The north and east sides of the Big Island get more rain than the west – a lot more rain. Much of that area gets 100 inches and up. A good chunk of it gets more than 200 inches. By contrast, there are areas on the west coast that get less than 10 inches of rain a year. Two of the driest parts of the island are the summits of Mauna Kea and Mauna Loa, which also get less than 10 inches. That’s because they’re mostly up above the clouds.
The east side’s rain tends to be of the tropical variety – intense downpours that don’t necessarily last long. Several inches can fall in the space of half an hour. Flash floods are a threat all over the island. Those heavy rains falling up on the hills can channel down west side gullies.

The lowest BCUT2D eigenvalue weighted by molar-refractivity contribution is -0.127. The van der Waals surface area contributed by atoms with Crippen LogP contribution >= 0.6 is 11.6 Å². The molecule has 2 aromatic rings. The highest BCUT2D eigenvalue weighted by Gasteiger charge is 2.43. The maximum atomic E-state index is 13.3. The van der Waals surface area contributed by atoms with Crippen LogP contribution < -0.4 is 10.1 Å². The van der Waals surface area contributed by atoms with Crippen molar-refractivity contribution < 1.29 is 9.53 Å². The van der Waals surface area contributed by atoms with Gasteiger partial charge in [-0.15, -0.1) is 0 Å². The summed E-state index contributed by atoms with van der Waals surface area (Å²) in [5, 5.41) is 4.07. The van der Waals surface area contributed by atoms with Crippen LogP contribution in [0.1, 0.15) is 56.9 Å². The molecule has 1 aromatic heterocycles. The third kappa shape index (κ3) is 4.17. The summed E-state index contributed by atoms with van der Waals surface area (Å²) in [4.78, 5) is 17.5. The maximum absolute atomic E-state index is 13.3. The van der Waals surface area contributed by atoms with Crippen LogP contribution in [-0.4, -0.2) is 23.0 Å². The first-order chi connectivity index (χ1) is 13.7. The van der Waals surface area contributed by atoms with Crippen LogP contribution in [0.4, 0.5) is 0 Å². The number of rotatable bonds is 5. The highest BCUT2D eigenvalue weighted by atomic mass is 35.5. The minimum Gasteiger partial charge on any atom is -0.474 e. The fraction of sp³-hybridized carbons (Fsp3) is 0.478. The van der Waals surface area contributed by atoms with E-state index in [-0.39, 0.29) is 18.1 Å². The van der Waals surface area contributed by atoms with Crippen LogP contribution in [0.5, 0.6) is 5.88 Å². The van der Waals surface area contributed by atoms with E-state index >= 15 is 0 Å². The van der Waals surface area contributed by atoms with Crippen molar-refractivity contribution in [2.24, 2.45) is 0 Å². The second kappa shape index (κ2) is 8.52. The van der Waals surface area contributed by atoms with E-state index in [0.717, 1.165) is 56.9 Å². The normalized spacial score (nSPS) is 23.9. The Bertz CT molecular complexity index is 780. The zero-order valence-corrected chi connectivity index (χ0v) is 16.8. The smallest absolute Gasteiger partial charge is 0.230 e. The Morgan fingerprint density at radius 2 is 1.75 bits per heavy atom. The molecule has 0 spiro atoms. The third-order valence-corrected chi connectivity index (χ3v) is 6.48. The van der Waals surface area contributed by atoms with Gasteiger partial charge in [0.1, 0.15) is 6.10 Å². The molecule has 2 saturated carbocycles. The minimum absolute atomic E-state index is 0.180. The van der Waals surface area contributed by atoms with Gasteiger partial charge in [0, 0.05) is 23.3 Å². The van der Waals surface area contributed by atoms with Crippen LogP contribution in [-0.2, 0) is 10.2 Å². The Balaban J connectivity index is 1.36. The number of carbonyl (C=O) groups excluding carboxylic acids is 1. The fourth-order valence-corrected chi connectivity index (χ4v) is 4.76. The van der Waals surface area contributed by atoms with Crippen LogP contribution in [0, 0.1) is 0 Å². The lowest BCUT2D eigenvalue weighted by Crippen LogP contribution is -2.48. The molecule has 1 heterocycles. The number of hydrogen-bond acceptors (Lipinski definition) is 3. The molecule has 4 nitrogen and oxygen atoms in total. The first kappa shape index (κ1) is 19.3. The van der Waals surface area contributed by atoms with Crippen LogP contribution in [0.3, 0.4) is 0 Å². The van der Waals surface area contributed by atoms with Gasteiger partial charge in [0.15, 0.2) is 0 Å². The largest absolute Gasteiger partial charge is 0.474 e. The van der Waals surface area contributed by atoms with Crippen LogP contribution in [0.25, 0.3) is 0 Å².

Another result of all that rain is that the foliage is luxuriantly tropical: towering trees and shrubs, extravagantly large leaves, and vines with everything. This scene is on the coast near the Hawaiian Tropical Botanical Garden north of Hilo.
For more information about Hawaii Tropical Botanical Garden, go to htbg.com.